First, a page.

VIRGINIA BEACH, Va. (WAVY) — To anyone who meets him, Zach Tokarczyk looks like a normal, 7-year-old boy.
But when he was just four days old, he faced a near-death experience — and he has the scar under his shirt to prove it.
Now, his mother, Christine Tokarczyk, wants to spread awareness about congenital heart disease in hopes that other moms can be more informed than she was.
“I didn’t expect two hours after his birth to be thrown into this unexpectedly — to have my four-day-old go under open heart surgery,” said Christine.
She says his skin tone never developed after he was born, and days later was diagnosed with transposition of the great arteries, a congenital heart defect (CHD).
CHD is a problem with the structure of the heart that’s present at birth.
“That was the first time we’d ever heard of it. That was the first time we knew anything of heart defects,” Tokarczyk stated.
Zach will have to be monitored the rest of his life, and can’t participate in contact sports.
“You still have no clue what each day will bring for him, what each day will bring for the years to come, you just don’t know,” she explained.
Tokarczyk doesn’t want another parent to go through she did, and has dedicated time to try and educate other families.
But she’s not alone; also trying to bring awareness is Alexander Ellis is a Pediatric and Adult Congenital Cardiologist at Children’s Hospital the King’s Daughters.
Ellis works with everyone from newborns to adults living with congenital heart defects.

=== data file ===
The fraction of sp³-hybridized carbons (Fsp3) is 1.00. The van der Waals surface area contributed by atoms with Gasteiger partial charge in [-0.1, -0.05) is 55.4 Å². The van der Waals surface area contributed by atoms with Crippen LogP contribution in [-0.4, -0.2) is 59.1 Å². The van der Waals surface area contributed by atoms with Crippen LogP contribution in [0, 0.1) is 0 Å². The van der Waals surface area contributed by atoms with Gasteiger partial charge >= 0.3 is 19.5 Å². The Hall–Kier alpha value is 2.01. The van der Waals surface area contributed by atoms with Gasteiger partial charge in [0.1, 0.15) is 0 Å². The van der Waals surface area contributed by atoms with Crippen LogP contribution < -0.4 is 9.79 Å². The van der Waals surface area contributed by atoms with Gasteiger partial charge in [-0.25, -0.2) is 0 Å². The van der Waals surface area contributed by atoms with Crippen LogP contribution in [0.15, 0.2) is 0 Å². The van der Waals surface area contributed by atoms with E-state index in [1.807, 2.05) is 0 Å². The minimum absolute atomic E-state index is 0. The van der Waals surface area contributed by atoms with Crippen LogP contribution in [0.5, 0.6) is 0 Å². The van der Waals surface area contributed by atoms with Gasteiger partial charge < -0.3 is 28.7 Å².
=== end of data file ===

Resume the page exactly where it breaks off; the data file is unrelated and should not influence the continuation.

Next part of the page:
“In Hampton Roads we have more than 100 babies born every day so we have at least 1 child with a form of congenital heart disease born in this area every day,” Ellis said.
He says the symptoms can be easy to miss if you don’t know what you’re looking for.
“There are a variety of symptoms and it depends on the diagnoses, but color change is easiest for a mom at home to notice so infants that are dusty colored or blue that’s certainly a concern, breathing patterns that are outside the normal where they breathe very fast throughout the day but especially when they’re eating,” Ellis said.
Ellis was on the state committee that was able to implement a way to diagnose newborns early on at Children’s Hospital of the King’s Daughters and now it’s being rolled out to the rest of the country.
“We’re checking a pulse oximetry on an arm and a leg before every baby goes home looking to see if there’s not a big difference between the extremities,” Ellis said.
Ellis says the earlier they diagnose the disease, the more parental education they can provide.
But while there are medical victories, Dr. Jay Gangemi, whose team performs the surgery also has to face heartbreaking losses. He says very infrequently do they tell families, the baby is not operable.
“You want to be able to cure and help every baby, you do, and we understand the national mortality rate is about 2.6 percent for congenital heart surgery, but not every baby is going to survive and we try to minimize that to as low a number as possible,” Gangemi stated.